Video Library


We’ve put together a Video Library with information about criminal records.
Click a topic to start watching:

General Information
Why Get Criminal Records Erased?
Applying for a Pardon


In these four videos, attorneys with Philadelphia Lawyers for Social Equity talk about the rights you have even if you have been convicted of a crime, how you can find your criminal record and understand it, and the process for getting as much of it erased as possible.


People change. Records don’t. Each of us is better than the worst things we’ve ever done, but criminal records define people forever. And as The Economy League documents in a path-breaking study (2020), pardons can bring millions of dollars into low-income communities without using any taxpayer money, simply by letting people compete for jobs they are qualified for.

In “People Change,” people share why they broke the law and how that has come to define them. In “Walkies,” filmmaker Shuja Moore tells stories of transformation, talking with people who have been in prison about who they were and who they have become “on the outside”.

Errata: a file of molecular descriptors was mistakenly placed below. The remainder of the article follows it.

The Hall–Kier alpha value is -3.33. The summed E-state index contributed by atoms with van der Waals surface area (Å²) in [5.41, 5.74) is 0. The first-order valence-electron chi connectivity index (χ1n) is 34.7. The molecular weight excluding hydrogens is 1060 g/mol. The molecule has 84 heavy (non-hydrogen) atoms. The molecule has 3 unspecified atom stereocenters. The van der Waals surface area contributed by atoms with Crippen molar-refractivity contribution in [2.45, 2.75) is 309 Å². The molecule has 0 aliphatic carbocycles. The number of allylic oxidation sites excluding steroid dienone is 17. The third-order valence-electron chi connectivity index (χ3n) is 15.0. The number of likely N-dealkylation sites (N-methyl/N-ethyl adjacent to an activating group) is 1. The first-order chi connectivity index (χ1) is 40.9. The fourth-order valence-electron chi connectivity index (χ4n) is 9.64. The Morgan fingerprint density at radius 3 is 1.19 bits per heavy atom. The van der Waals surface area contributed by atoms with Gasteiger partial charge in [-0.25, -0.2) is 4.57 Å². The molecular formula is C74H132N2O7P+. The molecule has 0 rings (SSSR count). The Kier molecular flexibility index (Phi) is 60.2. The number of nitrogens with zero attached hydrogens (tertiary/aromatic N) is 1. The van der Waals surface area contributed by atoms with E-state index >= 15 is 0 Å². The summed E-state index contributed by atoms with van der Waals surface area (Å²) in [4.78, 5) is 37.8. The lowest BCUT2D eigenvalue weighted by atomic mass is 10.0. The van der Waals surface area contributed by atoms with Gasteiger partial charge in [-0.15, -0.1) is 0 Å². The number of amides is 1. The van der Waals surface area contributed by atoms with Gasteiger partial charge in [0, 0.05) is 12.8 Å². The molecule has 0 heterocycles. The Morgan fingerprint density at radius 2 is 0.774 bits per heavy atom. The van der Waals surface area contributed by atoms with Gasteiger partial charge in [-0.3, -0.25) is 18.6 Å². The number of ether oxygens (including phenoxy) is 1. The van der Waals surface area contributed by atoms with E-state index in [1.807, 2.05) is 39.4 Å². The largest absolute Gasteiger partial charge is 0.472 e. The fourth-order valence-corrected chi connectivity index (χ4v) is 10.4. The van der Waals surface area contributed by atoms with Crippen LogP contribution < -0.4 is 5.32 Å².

To find out more about Walkies or to help fund future episodes, email


Pennsylvania is on the leading edge of pardon reform in the country. Today (June 2020), over 85% of those submitting quality applications for pardon actually receive one from the Governor! In these videos, we share tips on the process and how to do the best job you can on filling out the application.


The best way to learn about how to get a pardon is by listening to people who have gone through the process. Here you’ll find a series of short videos – 4 minutes or so – where 8 people share their experiences and the lessons they learned. The crimes they committed include forgery, theft, robbery, prostitution, dealing crack cocaine, assault and carrying an unlicensed gun. Several of them had been convicted of three or more different crimes.

Videos in this section:

These videos were made possible by a grant from the Thomas Skelton Harrison Foundation and were produced by Drexel University’s Dragon Productions under the direction of Nicholas Natalicchio. We also thank Board of Pardons Secretary Brandon Flood (who himself received a pardon) for participating and veteran TV news anchor Renee Chenault Fattah for doing the interviews.


The form to apply for a pardon in Pennsylvania is pretty short but there are things you need to know to do the best job you can filling it out. These videos were created by Philadelphia Attorney Joe Mitchell, a private attorney who gives free community education workshops as a volunteer for PLSE.

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